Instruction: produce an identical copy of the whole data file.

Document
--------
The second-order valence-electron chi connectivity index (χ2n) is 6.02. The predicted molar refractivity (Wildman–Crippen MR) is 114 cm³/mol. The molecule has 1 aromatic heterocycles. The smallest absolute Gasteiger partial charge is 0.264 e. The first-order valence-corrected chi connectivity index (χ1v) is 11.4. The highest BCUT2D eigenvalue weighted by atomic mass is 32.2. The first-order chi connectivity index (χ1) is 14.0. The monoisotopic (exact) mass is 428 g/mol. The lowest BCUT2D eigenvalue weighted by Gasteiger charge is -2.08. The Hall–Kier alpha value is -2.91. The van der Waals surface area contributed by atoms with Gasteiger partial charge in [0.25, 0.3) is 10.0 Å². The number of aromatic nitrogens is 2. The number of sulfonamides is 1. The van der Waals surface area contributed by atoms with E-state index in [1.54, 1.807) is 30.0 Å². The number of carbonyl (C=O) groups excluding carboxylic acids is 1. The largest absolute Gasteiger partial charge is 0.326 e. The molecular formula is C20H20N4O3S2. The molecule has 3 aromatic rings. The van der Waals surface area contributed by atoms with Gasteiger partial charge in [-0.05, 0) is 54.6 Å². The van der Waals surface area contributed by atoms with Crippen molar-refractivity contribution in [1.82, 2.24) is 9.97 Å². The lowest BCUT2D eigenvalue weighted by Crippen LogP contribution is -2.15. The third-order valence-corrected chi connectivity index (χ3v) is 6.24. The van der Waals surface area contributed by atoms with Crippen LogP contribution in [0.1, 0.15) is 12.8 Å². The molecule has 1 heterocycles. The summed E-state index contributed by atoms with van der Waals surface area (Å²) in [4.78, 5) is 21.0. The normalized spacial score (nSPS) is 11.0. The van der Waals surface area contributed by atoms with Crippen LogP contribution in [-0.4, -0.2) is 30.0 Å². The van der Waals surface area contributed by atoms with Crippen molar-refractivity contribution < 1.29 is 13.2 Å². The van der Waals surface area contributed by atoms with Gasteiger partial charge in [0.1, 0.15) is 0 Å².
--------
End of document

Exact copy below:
The second-order valence-electron chi connectivity index (χ2n) is 6.02. The predicted molar refractivity (Wildman–Crippen MR) is 114 cm³/mol. The molecule has 1 aromatic heterocycles. The smallest absolute Gasteiger partial charge is 0.264 e. The first-order valence-corrected chi connectivity index (χ1v) is 11.4. The highest BCUT2D eigenvalue weighted by atomic mass is 32.2. The first-order chi connectivity index (χ1) is 14.0. The monoisotopic (exact) mass is 428 g/mol. The lowest BCUT2D eigenvalue weighted by Gasteiger charge is -2.08. The Hall–Kier alpha value is -2.91. The van der Waals surface area contributed by atoms with Gasteiger partial charge in [0.25, 0.3) is 10.0 Å². The number of aromatic nitrogens is 2. The number of sulfonamides is 1. The van der Waals surface area contributed by atoms with E-state index in [1.54, 1.807) is 30.0 Å². The number of carbonyl (C=O) groups excluding carboxylic acids is 1. The largest absolute Gasteiger partial charge is 0.326 e. The molecular formula is C20H20N4O3S2. The molecule has 3 aromatic rings. The van der Waals surface area contributed by atoms with Gasteiger partial charge in [-0.05, 0) is 54.6 Å². The van der Waals surface area contributed by atoms with Crippen molar-refractivity contribution in [1.82, 2.24) is 9.97 Å². The lowest BCUT2D eigenvalue weighted by Crippen LogP contribution is -2.15. The third-order valence-corrected chi connectivity index (χ3v) is 6.24. The van der Waals surface area contributed by atoms with Crippen LogP contribution in [0.1, 0.15) is 12.8 Å². The molecule has 1 heterocycles. The summed E-state index contributed by atoms with van der Waals surface area (Å²) in [4.78, 5) is 21.0. The normalized spacial score (nSPS) is 11.0. The van der Waals surface area contributed by atoms with Crippen LogP contribution in [-0.4, -0.2) is 30.0 Å². The van der Waals surface area contributed by atoms with Crippen molar-refractivity contribution < 1.29 is 13.2 Å². The van der Waals surface area contributed by atoms with Gasteiger partial charge in [0.1, 0.15) is 0 Å².